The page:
The proposed public works hire would replace a mechanic’s position that is not being filled, Raap said. Compensation for the new position is similar to what the mechanic was earning, so the hiring would be a wash. The only new position would be the $16,000 job at the recycling center. The park and recreation assistant job is not a new position, but the $23,000 being budgeted for it is new funding.
There was much discussion of how higher motor vehicle values would effect taxes, even with a decrease in the tax rate. Krucker pointed to taxpayers who own more than one vehicle, saying they face the prospect of paying more in taxes even with a decrease in the tax rate. Motor vehicle values are up by $28 million under the new grand list.
Taxpayers with homes assessed at under $250,000 and under and owning two of three motor vehicles are not going to benefit from the reduction in the tax rate, according to Tax Collector Helen Bunnell. They’ll pay more in taxes, she said.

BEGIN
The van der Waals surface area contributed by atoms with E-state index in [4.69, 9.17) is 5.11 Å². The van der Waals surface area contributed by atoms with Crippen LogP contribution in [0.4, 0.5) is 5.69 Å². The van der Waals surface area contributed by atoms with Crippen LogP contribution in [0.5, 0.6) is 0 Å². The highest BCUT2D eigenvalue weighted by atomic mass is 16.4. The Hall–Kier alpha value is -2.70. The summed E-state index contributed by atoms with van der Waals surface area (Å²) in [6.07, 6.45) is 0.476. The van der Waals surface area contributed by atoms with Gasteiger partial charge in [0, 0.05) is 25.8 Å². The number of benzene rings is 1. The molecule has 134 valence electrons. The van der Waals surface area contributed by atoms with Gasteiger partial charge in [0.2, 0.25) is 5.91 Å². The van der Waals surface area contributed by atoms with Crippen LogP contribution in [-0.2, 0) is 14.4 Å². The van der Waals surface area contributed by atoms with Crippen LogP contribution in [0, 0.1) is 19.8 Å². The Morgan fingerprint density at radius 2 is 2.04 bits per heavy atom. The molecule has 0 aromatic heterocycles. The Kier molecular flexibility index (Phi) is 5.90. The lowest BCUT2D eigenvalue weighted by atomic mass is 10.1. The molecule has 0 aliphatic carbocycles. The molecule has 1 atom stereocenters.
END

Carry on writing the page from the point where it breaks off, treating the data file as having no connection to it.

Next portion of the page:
“We are using the $28 million (increase in motor vehicle values) to justify an increase in spending,” Bunnell said.
John Bongiorno, Krucker’s predecessor as RTC chairman, expressed concern about the four employee positions that Raap defended and the long-term effect they will have on the town budget.
“Motor vehicle values are not going to stay where they are, so that revenue you are using is going to go away and when it does, you will have to raise taxes,” Bongiorno said. “I’m very concerned about adding positions, because once you do they’re there forever.”